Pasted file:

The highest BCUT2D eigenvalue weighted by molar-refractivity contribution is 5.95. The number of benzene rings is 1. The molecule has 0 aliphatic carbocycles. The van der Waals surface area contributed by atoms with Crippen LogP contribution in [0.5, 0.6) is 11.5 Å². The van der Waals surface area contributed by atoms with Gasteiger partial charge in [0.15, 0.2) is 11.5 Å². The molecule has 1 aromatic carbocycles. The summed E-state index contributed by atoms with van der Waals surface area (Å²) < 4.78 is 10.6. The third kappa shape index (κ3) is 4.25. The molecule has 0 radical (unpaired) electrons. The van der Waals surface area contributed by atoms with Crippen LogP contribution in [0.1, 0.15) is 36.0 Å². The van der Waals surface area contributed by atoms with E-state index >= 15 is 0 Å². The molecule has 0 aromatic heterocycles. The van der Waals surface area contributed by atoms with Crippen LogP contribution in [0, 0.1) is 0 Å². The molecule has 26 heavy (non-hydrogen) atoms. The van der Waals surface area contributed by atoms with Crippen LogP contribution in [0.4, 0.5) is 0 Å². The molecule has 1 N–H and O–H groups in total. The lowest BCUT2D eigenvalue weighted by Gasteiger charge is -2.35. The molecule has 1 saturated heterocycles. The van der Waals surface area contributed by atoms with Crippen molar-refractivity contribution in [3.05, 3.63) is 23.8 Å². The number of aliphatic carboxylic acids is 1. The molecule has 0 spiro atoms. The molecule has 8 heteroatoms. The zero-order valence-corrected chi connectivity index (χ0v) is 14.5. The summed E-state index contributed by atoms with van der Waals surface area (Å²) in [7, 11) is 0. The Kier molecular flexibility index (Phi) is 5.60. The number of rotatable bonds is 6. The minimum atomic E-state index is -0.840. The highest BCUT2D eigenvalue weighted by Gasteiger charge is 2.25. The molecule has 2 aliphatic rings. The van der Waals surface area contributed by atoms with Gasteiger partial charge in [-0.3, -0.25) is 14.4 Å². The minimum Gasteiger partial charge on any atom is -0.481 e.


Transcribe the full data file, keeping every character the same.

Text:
The highest BCUT2D eigenvalue weighted by molar-refractivity contribution is 5.95. The number of benzene rings is 1. The molecule has 0 aliphatic carbocycles. The van der Waals surface area contributed by atoms with Crippen LogP contribution in [0.5, 0.6) is 11.5 Å². The van der Waals surface area contributed by atoms with Gasteiger partial charge in [0.15, 0.2) is 11.5 Å². The molecule has 1 aromatic carbocycles. The summed E-state index contributed by atoms with van der Waals surface area (Å²) < 4.78 is 10.6. The third kappa shape index (κ3) is 4.25. The molecule has 0 radical (unpaired) electrons. The van der Waals surface area contributed by atoms with Crippen LogP contribution in [0.1, 0.15) is 36.0 Å². The van der Waals surface area contributed by atoms with E-state index >= 15 is 0 Å². The molecule has 0 aromatic heterocycles. The van der Waals surface area contributed by atoms with Crippen LogP contribution in [0, 0.1) is 0 Å². The molecule has 26 heavy (non-hydrogen) atoms. The van der Waals surface area contributed by atoms with Crippen LogP contribution in [0.4, 0.5) is 0 Å². The molecule has 1 N–H and O–H groups in total. The lowest BCUT2D eigenvalue weighted by Gasteiger charge is -2.35. The molecule has 1 saturated heterocycles. The van der Waals surface area contributed by atoms with Crippen molar-refractivity contribution in [3.05, 3.63) is 23.8 Å². The number of aliphatic carboxylic acids is 1. The molecule has 0 spiro atoms. The molecule has 8 heteroatoms. The zero-order valence-corrected chi connectivity index (χ0v) is 14.5. The summed E-state index contributed by atoms with van der Waals surface area (Å²) in [7, 11) is 0. The Kier molecular flexibility index (Phi) is 5.60. The number of rotatable bonds is 6. The minimum atomic E-state index is -0.840. The highest BCUT2D eigenvalue weighted by Gasteiger charge is 2.25. The molecule has 2 aliphatic rings. The van der Waals surface area contributed by atoms with Gasteiger partial charge in [-0.3, -0.25) is 14.4 Å². The minimum Gasteiger partial charge on any atom is -0.481 e.